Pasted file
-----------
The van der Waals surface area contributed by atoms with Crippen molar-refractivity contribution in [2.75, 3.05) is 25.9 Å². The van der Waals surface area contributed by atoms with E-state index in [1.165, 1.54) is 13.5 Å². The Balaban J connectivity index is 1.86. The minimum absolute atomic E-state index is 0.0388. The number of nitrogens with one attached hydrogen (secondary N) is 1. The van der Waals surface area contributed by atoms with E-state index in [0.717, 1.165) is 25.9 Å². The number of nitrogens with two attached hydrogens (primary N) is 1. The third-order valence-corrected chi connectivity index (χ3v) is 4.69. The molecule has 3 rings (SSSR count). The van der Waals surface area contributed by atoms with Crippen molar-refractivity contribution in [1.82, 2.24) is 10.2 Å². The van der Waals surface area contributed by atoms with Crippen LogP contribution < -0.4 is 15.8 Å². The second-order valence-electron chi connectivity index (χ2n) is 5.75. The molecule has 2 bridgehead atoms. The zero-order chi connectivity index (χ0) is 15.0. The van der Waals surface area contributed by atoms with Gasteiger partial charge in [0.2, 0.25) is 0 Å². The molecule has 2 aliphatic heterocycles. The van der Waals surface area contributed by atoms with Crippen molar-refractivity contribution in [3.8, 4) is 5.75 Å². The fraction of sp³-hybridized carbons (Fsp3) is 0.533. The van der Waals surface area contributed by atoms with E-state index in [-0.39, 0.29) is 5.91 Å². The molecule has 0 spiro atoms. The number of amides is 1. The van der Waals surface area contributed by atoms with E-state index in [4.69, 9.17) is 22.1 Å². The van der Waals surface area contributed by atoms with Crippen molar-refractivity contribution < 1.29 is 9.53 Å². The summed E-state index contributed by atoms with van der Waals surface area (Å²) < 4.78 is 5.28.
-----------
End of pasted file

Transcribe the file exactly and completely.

The van der Waals surface area contributed by atoms with Crippen molar-refractivity contribution in [2.75, 3.05) is 25.9 Å². The van der Waals surface area contributed by atoms with E-state index in [1.165, 1.54) is 13.5 Å². The Balaban J connectivity index is 1.86. The minimum absolute atomic E-state index is 0.0388. The number of nitrogens with one attached hydrogen (secondary N) is 1. The van der Waals surface area contributed by atoms with E-state index in [0.717, 1.165) is 25.9 Å². The number of nitrogens with two attached hydrogens (primary N) is 1. The third-order valence-corrected chi connectivity index (χ3v) is 4.69. The molecule has 3 rings (SSSR count). The van der Waals surface area contributed by atoms with Crippen molar-refractivity contribution in [1.82, 2.24) is 10.2 Å². The van der Waals surface area contributed by atoms with Crippen LogP contribution < -0.4 is 15.8 Å². The second-order valence-electron chi connectivity index (χ2n) is 5.75. The molecule has 2 bridgehead atoms. The zero-order chi connectivity index (χ0) is 15.0. The van der Waals surface area contributed by atoms with Gasteiger partial charge in [0.2, 0.25) is 0 Å². The molecule has 2 aliphatic heterocycles. The van der Waals surface area contributed by atoms with Crippen molar-refractivity contribution in [3.8, 4) is 5.75 Å². The fraction of sp³-hybridized carbons (Fsp3) is 0.533. The van der Waals surface area contributed by atoms with E-state index in [-0.39, 0.29) is 5.91 Å². The molecule has 0 spiro atoms. The number of amides is 1. The van der Waals surface area contributed by atoms with E-state index in [4.69, 9.17) is 22.1 Å². The van der Waals surface area contributed by atoms with Crippen molar-refractivity contribution < 1.29 is 9.53 Å². The summed E-state index contributed by atoms with van der Waals surface area (Å²) < 4.78 is 5.28.